Climate Change: Not My Problem (But Whose Is It?)
Today, climate change is a well-known fact, but for years it was a hotly debated topic. While there are still some climate deniers, the majority of people have finally accepted the harsh truth that we’re facing. There’s no longer room for debate – we’ve had the 10 warmest years ever recorded since 2005, and hundreds of species are at risk if we continue on this path. We’re at risk to lose entire cities, as increased temperatures cause sea levels to rise.
There have been plenty of warning signs over the years. We can look back at the past century and see exactly what was happening. So, what did the earth look like before climate change? What will it look like in the future? This article will act as a climate time machine, taking you back to look at the changing climate over the years. Then, we’ll consider what these changes mean for us in the present day, what the future looks like, and, perhaps most importantly – whose problem is it, really?
What is Natural Climate Variability?
Most climate change deniers point out the history of temperature changes that the Earth has experienced in its time as a planet. We can say for certain that in the last one million years, the earth has gone through cold periods (ice ages) and warm periods (interglacials) every 100,000 years. Climate change is, to a certain degree, a natural occurrence – the earth goes through its own heating and cooling stages.
However, the cause of these temperature cycles is very different from what we’re experiencing today. Naturally occurring climate change is triggered by small variations in the geometry of how Earth orbits the sun, which in turn changes how much sunlight the Northern Hemisphere gets in the summer. As a result, several feedback loops kick-off, changing the overall temperature and weather conditions. Smaller changes in our climate also occur as a result of solar cycles, volcanic sulfur, plate tectonics, and more.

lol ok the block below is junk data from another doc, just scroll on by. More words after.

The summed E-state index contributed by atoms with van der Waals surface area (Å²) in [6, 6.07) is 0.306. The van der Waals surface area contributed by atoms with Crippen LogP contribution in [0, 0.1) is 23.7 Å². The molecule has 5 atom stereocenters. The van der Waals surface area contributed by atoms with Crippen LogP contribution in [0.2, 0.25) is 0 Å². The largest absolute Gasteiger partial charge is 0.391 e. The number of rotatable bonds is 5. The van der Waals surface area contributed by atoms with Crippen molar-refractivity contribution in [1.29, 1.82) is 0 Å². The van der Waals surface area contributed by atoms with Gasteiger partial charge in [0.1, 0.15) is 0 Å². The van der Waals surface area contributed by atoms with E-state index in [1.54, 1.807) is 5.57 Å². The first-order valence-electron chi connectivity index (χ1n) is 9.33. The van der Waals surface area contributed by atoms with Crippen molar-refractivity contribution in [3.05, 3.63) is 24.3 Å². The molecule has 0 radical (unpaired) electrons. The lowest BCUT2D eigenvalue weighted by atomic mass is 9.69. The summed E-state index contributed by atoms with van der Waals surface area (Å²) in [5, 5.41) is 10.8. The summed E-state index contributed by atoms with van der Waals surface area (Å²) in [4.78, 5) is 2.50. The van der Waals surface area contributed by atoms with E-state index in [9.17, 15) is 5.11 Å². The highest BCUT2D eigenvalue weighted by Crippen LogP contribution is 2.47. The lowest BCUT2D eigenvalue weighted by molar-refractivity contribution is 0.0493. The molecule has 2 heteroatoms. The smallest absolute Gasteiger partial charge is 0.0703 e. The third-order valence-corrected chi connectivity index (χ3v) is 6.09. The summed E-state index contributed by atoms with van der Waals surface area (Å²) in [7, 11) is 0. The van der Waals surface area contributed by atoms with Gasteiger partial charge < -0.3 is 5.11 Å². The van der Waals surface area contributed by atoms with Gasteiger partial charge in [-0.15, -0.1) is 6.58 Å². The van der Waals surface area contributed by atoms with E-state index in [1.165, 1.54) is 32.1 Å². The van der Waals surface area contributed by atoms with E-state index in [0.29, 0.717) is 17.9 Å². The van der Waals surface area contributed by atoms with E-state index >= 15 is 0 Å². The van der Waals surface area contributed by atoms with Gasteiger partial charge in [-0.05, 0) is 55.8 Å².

So, how do we know that there’s a difference between these natural events and the climate change we’re seeing today? Scientists examine ice cores from Greenland and Antarctica, tree rings, glaciers, ocean sediments, changes in the Earth’s orbit of the sun, and pollen remains to study climate change, both natural and human-related. Ice cores in particular provide evidence of the link between rising CO2 levels and rising temperatures. At the same time, we know that we are directly causing the increase in CO2. Over the last 60 years, the annual rate of increase in CO2 in our atmosphere has been about 100 times faster than natural increases we’ve seen in the last million years, like that of the last ice age. This is just one of many indicators that the climate change we are experiencing today is different from the natural climate variability in the earth’s history.
The State of the Environment in Pre-Industrial Times
Under the 2015 Paris Agreement, countries agreed to cut emissions in order to stay “well below” a two-degree Celsius temperature increase above pre-industrial levels. We’ve now set that limit even lower, to 1.5 degrees. (Allen et al., 2018) What’s so important about the pre-industrial temperatures – why should we base our goals around this particular time period? There are a couple of reasons.
First, it gives us a common understanding of where we’re working from, so that all countries are working from a level playing field. More notably, the Industrial Revolution, which began in Britain in the late 1700s and spread around the world from there, marks the beginning of a gradual rise in greenhouse gas emissions. Studies have found that we can look back and see signs of global climate change as early as the 1830s. Pre-industrial temperatures are key because they’re a pre-global warming baseline. They give us a clearer idea of how much CO2 should be in the atmosphere.